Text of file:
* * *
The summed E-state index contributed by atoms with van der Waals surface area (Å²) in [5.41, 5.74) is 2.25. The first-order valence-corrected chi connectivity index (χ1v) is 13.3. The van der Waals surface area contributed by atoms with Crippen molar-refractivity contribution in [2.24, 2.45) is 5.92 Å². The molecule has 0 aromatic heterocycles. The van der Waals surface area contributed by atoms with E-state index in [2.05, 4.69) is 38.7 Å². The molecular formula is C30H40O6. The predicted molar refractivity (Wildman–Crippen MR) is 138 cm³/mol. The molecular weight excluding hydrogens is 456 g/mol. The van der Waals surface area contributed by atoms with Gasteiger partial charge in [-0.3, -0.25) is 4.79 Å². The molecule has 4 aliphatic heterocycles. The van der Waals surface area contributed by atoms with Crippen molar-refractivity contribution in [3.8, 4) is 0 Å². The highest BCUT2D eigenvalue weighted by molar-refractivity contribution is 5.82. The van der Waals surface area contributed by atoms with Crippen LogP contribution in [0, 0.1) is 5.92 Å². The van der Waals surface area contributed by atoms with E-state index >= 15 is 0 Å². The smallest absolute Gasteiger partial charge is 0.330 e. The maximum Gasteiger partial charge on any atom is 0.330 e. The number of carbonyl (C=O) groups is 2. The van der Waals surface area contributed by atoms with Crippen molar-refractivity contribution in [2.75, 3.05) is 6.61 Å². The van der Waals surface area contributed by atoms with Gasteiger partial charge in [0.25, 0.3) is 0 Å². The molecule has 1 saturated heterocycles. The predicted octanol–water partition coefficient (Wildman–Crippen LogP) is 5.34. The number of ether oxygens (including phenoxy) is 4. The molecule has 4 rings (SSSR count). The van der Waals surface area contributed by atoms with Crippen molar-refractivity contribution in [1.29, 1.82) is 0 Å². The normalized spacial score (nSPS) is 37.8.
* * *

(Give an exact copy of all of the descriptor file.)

The summed E-state index contributed by atoms with van der Waals surface area (Å²) in [5.41, 5.74) is 2.25. The first-order valence-corrected chi connectivity index (χ1v) is 13.3. The van der Waals surface area contributed by atoms with Crippen molar-refractivity contribution in [2.24, 2.45) is 5.92 Å². The molecule has 0 aromatic heterocycles. The van der Waals surface area contributed by atoms with E-state index in [2.05, 4.69) is 38.7 Å². The molecular formula is C30H40O6. The predicted molar refractivity (Wildman–Crippen MR) is 138 cm³/mol. The molecular weight excluding hydrogens is 456 g/mol. The van der Waals surface area contributed by atoms with Gasteiger partial charge in [-0.3, -0.25) is 4.79 Å². The molecule has 4 aliphatic heterocycles. The van der Waals surface area contributed by atoms with Crippen molar-refractivity contribution in [3.8, 4) is 0 Å². The highest BCUT2D eigenvalue weighted by molar-refractivity contribution is 5.82. The van der Waals surface area contributed by atoms with Crippen LogP contribution in [0, 0.1) is 5.92 Å². The van der Waals surface area contributed by atoms with E-state index >= 15 is 0 Å². The smallest absolute Gasteiger partial charge is 0.330 e. The maximum Gasteiger partial charge on any atom is 0.330 e. The number of carbonyl (C=O) groups is 2. The van der Waals surface area contributed by atoms with Crippen molar-refractivity contribution in [2.75, 3.05) is 6.61 Å². The van der Waals surface area contributed by atoms with Gasteiger partial charge in [0.25, 0.3) is 0 Å². The molecule has 1 saturated heterocycles. The predicted octanol–water partition coefficient (Wildman–Crippen LogP) is 5.34. The number of ether oxygens (including phenoxy) is 4. The molecule has 4 rings (SSSR count). The van der Waals surface area contributed by atoms with Crippen molar-refractivity contribution in [1.29, 1.82) is 0 Å². The normalized spacial score (nSPS) is 37.8.